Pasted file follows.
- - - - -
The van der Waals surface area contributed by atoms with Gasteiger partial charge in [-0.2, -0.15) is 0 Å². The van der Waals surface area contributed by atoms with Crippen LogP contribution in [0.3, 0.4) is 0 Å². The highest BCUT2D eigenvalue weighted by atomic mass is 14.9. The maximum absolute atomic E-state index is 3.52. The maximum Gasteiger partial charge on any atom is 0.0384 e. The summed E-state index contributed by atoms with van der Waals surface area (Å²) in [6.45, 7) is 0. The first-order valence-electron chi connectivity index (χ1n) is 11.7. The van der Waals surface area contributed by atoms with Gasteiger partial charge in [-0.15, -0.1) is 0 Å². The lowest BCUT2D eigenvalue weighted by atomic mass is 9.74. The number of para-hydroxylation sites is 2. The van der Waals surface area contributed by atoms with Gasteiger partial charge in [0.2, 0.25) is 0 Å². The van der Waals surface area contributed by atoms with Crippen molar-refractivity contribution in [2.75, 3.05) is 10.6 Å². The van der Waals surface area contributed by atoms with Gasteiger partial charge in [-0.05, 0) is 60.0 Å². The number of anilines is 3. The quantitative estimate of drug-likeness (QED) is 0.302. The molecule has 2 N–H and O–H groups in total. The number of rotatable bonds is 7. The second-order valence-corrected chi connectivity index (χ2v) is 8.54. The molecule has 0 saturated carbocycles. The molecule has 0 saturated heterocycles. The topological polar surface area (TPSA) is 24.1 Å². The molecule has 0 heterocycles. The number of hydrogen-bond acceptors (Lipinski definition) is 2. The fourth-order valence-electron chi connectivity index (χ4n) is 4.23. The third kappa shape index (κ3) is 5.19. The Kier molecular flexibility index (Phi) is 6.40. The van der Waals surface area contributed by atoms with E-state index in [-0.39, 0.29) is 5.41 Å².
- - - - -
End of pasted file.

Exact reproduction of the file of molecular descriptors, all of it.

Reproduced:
The van der Waals surface area contributed by atoms with Gasteiger partial charge in [-0.2, -0.15) is 0 Å². The van der Waals surface area contributed by atoms with Crippen LogP contribution in [0.3, 0.4) is 0 Å². The highest BCUT2D eigenvalue weighted by atomic mass is 14.9. The maximum absolute atomic E-state index is 3.52. The maximum Gasteiger partial charge on any atom is 0.0384 e. The summed E-state index contributed by atoms with van der Waals surface area (Å²) in [6.45, 7) is 0. The first-order valence-electron chi connectivity index (χ1n) is 11.7. The van der Waals surface area contributed by atoms with Gasteiger partial charge in [-0.15, -0.1) is 0 Å². The lowest BCUT2D eigenvalue weighted by atomic mass is 9.74. The number of para-hydroxylation sites is 2. The van der Waals surface area contributed by atoms with Gasteiger partial charge in [0.2, 0.25) is 0 Å². The van der Waals surface area contributed by atoms with Crippen molar-refractivity contribution in [2.75, 3.05) is 10.6 Å². The van der Waals surface area contributed by atoms with Gasteiger partial charge in [-0.05, 0) is 60.0 Å². The number of anilines is 3. The quantitative estimate of drug-likeness (QED) is 0.302. The molecule has 2 N–H and O–H groups in total. The number of rotatable bonds is 7. The second-order valence-corrected chi connectivity index (χ2v) is 8.54. The molecule has 0 saturated carbocycles. The molecule has 0 saturated heterocycles. The topological polar surface area (TPSA) is 24.1 Å². The molecule has 0 heterocycles. The number of hydrogen-bond acceptors (Lipinski definition) is 2. The fourth-order valence-electron chi connectivity index (χ4n) is 4.23. The third kappa shape index (κ3) is 5.19. The Kier molecular flexibility index (Phi) is 6.40. The van der Waals surface area contributed by atoms with E-state index in [-0.39, 0.29) is 5.41 Å².